In short, both LDPS and the general LSB specification should identify many more pieces of the system than they do. These specifications should not pander to existing distributions but require only those versions that most benefit users and administrators. And then LSB should be aggressive about forcing distributions to update their products to conform.
And therein lies the problem: a total lack of aggression and willingness to be proactive. In fact, all of the LSB problems seem to stem from passive and inactive leadership, which is why I suggested a few weeks ago that LSB participant Scott McNeil should take over this project. LSB has more than enough talent and technical heroes. But it also takes testosterone (or estrogen as the case may be) to push a specification forward, and it takes more of the same to establish a clear and comprehensive definition and demand that distributions come into line. Scott has that to offer. And that's what LSB currently lacks.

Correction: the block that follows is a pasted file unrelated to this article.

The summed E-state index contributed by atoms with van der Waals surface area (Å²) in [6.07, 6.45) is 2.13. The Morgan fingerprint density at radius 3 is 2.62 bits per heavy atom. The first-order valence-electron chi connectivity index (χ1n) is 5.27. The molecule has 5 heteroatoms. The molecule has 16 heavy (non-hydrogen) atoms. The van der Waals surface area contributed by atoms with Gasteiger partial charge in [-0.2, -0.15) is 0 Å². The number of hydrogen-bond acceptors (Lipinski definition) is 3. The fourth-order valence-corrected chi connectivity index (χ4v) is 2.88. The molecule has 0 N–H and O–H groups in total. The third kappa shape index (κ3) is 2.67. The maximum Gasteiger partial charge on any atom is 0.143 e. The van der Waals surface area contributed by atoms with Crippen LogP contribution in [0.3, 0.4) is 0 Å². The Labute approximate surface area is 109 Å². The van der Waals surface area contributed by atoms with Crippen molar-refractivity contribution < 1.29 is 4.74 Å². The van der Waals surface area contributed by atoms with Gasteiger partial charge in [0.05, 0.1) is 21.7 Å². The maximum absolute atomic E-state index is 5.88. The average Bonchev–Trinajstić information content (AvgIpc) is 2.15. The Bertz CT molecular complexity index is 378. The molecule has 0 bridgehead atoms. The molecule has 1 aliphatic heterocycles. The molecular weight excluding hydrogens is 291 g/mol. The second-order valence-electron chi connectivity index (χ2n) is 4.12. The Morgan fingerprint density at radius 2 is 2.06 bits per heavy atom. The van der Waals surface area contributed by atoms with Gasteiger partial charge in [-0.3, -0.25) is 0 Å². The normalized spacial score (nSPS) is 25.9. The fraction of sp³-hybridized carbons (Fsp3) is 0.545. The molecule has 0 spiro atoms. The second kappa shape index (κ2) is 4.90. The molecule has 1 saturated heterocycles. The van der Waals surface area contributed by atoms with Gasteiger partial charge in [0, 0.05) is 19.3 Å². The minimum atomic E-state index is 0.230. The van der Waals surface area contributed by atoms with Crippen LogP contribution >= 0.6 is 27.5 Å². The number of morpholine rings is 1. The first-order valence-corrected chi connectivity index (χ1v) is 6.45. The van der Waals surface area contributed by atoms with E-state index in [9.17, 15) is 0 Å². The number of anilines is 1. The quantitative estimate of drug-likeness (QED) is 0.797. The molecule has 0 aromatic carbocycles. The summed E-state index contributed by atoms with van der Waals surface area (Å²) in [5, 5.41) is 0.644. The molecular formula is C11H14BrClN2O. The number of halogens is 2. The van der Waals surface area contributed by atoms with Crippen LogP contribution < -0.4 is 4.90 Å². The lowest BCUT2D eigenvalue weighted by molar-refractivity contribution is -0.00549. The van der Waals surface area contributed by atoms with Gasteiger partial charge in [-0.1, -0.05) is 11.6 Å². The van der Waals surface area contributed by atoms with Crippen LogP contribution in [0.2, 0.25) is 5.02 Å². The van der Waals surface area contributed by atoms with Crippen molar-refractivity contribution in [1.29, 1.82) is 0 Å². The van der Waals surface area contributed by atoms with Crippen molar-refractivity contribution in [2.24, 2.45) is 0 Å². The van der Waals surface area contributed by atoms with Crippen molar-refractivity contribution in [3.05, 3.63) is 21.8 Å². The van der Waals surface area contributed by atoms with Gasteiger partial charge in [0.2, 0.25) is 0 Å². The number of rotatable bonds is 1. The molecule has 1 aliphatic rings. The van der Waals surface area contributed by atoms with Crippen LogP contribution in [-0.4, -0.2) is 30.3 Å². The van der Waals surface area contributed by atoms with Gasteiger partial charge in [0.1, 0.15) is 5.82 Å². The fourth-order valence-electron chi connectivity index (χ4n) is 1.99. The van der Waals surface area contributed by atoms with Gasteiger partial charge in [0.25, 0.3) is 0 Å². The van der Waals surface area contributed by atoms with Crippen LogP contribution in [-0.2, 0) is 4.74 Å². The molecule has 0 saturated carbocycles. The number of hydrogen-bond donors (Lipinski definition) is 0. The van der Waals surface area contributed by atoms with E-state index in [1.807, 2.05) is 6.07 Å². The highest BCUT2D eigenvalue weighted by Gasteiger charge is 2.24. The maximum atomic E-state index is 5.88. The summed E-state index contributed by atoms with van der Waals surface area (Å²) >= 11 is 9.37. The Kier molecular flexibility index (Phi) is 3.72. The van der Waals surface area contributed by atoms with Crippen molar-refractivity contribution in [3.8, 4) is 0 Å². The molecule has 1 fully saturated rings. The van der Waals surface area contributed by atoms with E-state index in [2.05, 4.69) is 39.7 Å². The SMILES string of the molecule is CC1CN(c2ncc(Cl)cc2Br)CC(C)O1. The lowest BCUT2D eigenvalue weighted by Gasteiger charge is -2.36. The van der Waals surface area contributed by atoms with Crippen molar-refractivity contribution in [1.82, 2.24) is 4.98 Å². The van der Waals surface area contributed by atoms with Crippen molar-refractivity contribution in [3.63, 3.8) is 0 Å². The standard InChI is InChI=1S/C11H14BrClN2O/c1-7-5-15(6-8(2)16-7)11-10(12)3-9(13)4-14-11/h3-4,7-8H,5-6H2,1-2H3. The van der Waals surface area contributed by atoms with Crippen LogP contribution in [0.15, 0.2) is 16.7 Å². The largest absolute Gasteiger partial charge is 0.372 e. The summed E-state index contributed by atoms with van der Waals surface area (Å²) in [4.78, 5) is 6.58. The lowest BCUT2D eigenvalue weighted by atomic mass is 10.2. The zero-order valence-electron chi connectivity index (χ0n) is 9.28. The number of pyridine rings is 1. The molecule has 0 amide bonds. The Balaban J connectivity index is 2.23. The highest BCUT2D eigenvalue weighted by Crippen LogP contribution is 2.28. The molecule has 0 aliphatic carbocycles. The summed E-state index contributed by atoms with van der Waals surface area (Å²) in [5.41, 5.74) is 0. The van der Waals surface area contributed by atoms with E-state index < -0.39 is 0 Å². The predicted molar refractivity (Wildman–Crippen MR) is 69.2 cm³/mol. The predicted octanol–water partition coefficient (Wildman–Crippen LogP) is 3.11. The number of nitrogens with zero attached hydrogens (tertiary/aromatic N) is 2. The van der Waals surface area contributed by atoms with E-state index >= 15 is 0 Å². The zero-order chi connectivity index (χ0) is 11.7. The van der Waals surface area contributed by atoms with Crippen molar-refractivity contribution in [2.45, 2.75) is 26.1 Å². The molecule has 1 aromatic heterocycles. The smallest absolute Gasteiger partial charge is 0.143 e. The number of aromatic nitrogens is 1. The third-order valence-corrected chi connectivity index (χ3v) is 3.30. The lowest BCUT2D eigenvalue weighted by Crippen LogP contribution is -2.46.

The passive approach LSB is now taking may please the distributions and members of the Linux community who are sensitive to being told which standards they should use.
But Linux deserves better. And LSB no longer has any legitimate reason not to deliver better. Until recently, LSB defended its passive approach by stating that there aren't enough resources to lead Linux forward, only to document what exists. The Open Source Development Labs, which vendors are ready to pour millions of dollars into, should solve this problem, leaving LSB without any more excuses. So as of now, LSB, you are on notice. Get a leader, or get out of the way.